Australia is gambling that Travis Head and Marcus Harris will have breakthrough Ashes series, after choosing both ahead of the proven credentials presented by the more mature Usman Khawaja.
While the selection chair George Bailey has to a degree adopted a “no surprises” approach to the first Test match squad and XI of his tenure alongside a new national team captain in Pat Cummins, he has also opted for potential over proven performance.
Travis Head has averaged 30 over his past 11 Test matches, but was preferred to Usman Khawaja.Credit:AP
Neither Head nor Harris have ever looked as much at ease in Test match company as Khawaja, who underlined his ability with the innings of the Sheffield Shield so far – a lone-hand 70 on a verdant green Gabba pitch against Jhye Richardson.
However, as the younger two left-handers, Head (27) and Harris (29) offer the possibility of longer international careers than Khawaja (34), who last played Test cricket during the same 2019 Ashes series in which all three struggled against the moving ball.
Few Australian cricketers have had more time invested in them in recent years than Head, who was touted as a future Test pick as a teenager and then thrust into the captaincy of South Australia at only 21.
Head is at the age and level of experience where if he is going to evolve into the top-tier Australian Test batter so many painted him as becoming, he really needs to do so this summer.
The likes of Matthew Hayden, Ricky Ponting, the head coach Justin Langer, Damien Martyn and more recently Steve Smith all got an early insight of Test cricket, struggled, and went back to domestic ranks. All then re-emerged as hardened players who had learned their limitations and became enduring top order players as a result.
In the case of Head, he was lauded by Langer as a “quick learner” during his first stint in the team, which peaked with an innings of 161 against Sri Lanka in Canberra in early 2019, taking his Test average as high as 51.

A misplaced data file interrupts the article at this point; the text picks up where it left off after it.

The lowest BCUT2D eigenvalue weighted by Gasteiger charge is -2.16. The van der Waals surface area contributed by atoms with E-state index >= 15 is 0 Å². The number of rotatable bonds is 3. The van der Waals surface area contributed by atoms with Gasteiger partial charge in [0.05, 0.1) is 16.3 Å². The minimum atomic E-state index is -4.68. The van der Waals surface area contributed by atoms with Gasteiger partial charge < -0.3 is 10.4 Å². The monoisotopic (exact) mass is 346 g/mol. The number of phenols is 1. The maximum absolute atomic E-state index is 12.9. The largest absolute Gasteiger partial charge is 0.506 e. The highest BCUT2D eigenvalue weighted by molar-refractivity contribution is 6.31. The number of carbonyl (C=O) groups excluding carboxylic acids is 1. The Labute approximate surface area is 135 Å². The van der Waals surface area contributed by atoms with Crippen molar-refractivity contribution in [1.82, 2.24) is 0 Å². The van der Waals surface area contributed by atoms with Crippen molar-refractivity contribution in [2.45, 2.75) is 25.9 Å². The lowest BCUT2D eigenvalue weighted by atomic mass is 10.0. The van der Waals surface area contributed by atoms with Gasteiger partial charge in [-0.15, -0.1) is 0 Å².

But over the past 11 Tests he has added only one more century and averaged around 30, as bowlers from England, Pakistan, New Zealand and India successfully corralled him into some impetuous shot choices and ugly dismissals. Joe Root’s tourists will fancy being able to do likewise, as Head’s domestic innings remain blotted by bad decisions.
Similarly, Harris, for all his domestic run-making exploits, has tended to give his wicket away – most often in the gully region – in a fashion that suggests his mental routines are either inconsistent or non-existent. Then there is a tendency to be squared up by the moving ball with his bat not coming through straight, opening up the chance for edges or the plucking of the off stump.
These are not insurmountable obstacles. Hayden was once considered ponderous and vulnerable to top class bowling, Ponting too impetuous with bat or beer in hand, and Langer unable to put pressure on bowlers. All proved such assessments to be incomplete with the benefit of time.
What may be more intriguing is how, without the seasoned figure of Tim Paine, the team rebalances in terms of senior personalities. Khawaja, as an experienced and highly successful captain of Queensland, would have brought a very balanced and reasoned character to the team. His recent elevation to the board of the Australian Cricketers Association, replacing Aaron Finch and joining Cummins, underlined this fact.
In Brisbane on Sunday, Cummins was coy about his role in selection deliberations, making it clear that it had been Bailey and his panel, also comprising Langer and Tony Dodemaide, who broke for Head in the final piece of Australia’s Ashes XI puzzle.
“It was a tight one, obviously the selectors made the call,” Cummins said. “Both really good options, really strong form. I think experience is great from Uzzy, and we’re lucky to have that in the squad.
“But Trav’s been playing a lot for us the last couple of years, and he’s gone away and churned out runs over in England and here in Australia, and we feel like he’s ready to go.”
Khawaja remains on standby, just as he was for the South Africa tour earlier this year. He will be called upon only in an emergency, should Harris, Head and others find themselves groping for the swinging ball in the hands of James Anderson and company.
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